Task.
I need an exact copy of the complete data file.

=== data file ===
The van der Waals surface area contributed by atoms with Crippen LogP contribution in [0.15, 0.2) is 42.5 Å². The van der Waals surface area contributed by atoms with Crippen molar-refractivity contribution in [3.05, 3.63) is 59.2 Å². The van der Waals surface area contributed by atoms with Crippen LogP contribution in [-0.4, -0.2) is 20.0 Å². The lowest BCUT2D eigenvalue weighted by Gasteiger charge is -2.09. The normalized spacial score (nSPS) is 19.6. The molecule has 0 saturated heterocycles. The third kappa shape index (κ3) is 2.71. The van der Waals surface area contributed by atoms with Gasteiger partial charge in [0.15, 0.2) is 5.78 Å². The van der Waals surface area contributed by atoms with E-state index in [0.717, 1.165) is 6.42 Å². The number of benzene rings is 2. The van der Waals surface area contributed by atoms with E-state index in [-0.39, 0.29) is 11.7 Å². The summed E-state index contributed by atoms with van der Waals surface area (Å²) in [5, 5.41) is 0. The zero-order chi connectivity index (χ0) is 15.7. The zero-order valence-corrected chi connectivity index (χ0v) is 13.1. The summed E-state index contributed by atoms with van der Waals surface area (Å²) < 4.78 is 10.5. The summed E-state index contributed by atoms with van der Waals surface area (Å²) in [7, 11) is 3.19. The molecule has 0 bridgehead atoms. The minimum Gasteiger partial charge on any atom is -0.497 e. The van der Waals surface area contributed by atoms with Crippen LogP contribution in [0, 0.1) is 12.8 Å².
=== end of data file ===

The van der Waals surface area contributed by atoms with Crippen LogP contribution in [0.15, 0.2) is 42.5 Å². The van der Waals surface area contributed by atoms with Crippen molar-refractivity contribution in [3.05, 3.63) is 59.2 Å². The van der Waals surface area contributed by atoms with Crippen LogP contribution in [-0.4, -0.2) is 20.0 Å². The lowest BCUT2D eigenvalue weighted by Gasteiger charge is -2.09. The normalized spacial score (nSPS) is 19.6. The molecule has 0 saturated heterocycles. The third kappa shape index (κ3) is 2.71. The van der Waals surface area contributed by atoms with Gasteiger partial charge in [0.15, 0.2) is 5.78 Å². The van der Waals surface area contributed by atoms with E-state index in [0.717, 1.165) is 6.42 Å². The number of benzene rings is 2. The van der Waals surface area contributed by atoms with E-state index in [-0.39, 0.29) is 11.7 Å². The summed E-state index contributed by atoms with van der Waals surface area (Å²) in [5, 5.41) is 0. The zero-order chi connectivity index (χ0) is 15.7. The zero-order valence-corrected chi connectivity index (χ0v) is 13.1. The summed E-state index contributed by atoms with van der Waals surface area (Å²) < 4.78 is 10.5. The summed E-state index contributed by atoms with van der Waals surface area (Å²) in [7, 11) is 3.19. The molecule has 0 bridgehead atoms. The minimum Gasteiger partial charge on any atom is -0.497 e. The van der Waals surface area contributed by atoms with Crippen LogP contribution in [0, 0.1) is 12.8 Å².